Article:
The R635 has received several refinements to its design, with a slimmer bezel that fits in with modern design themes that favor minimalism. The stand has been redesigned as well, with angled legs that take up less space overall. HDMI 4 now supports ARC/eARC; unfortunately, the R635 still does not feature HDMI 2.1. As before, analog video connectivity is limited to composite video via a 3.5mm jack (requires a breakout cable to function) and a cable/antenna input. Component video is not supported, so you'll need a converter for legacy devices. If your setup does not include an ARC-capable audio device, the R625 includes a TOSLINK digital audio output as well as a standard 3.5mm audio output jack.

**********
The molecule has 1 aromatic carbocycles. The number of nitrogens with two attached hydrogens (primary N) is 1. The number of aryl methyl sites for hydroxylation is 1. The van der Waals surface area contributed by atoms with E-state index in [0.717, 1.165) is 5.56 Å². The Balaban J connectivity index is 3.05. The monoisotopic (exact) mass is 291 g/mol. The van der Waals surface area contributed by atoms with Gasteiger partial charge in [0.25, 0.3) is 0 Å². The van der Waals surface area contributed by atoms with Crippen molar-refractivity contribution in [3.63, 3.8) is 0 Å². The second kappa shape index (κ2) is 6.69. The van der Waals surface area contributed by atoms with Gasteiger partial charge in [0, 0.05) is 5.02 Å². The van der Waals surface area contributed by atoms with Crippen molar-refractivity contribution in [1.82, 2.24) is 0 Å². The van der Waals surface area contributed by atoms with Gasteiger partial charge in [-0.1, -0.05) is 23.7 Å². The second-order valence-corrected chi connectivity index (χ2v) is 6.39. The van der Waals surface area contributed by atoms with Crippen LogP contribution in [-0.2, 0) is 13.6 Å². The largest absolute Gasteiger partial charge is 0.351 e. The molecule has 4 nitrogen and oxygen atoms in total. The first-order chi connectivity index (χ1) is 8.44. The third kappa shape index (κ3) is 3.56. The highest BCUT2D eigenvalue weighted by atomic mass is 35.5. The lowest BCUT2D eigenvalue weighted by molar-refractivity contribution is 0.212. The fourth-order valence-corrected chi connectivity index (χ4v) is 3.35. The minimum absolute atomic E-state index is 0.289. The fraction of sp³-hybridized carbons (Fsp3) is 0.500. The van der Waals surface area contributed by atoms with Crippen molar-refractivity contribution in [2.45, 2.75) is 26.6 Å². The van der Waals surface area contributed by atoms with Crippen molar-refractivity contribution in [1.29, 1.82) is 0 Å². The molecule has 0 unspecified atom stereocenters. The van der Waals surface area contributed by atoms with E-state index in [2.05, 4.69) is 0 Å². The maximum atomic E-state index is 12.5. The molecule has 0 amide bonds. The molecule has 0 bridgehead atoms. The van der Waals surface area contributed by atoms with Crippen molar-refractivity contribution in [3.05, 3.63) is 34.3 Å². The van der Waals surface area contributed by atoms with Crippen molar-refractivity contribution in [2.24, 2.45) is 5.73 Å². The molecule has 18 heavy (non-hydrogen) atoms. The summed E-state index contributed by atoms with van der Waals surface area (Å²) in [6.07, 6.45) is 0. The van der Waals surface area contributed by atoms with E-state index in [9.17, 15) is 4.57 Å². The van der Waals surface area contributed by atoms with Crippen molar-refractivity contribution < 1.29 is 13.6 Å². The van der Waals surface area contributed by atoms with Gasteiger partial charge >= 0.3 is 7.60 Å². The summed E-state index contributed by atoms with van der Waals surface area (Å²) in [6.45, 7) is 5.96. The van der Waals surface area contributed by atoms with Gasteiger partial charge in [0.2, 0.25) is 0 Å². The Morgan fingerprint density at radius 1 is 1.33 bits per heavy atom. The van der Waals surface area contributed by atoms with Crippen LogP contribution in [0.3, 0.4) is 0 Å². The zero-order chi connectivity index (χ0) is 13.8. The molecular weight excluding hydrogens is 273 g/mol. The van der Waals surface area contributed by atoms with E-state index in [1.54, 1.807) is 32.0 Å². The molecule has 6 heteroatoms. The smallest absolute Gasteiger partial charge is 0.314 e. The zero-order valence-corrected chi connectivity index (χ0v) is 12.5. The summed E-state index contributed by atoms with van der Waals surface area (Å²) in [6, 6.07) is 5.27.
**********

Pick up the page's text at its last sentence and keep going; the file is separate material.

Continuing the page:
One of the primary draws of TCL's "6-Series" models is their outstanding picture quality irrespective of price, and the R635 doesn't disappoint. The R635 aims to build on last year's model in subtle but noticeable ways; it keeps the quantum dot technology introduced in the preceding model while bumping the native refresh rate to 120 Hz. The latter finally allows TCL's flagship model to keep up with fast-moving sports action. Combined with its superb black levels and bright backlight, the R635 delivers a picture that simply can't be matched in this price range. We suggest taking the money you save by choosing the R635 over a more expensive set and investing in a professional calibration for the best possible picture quality.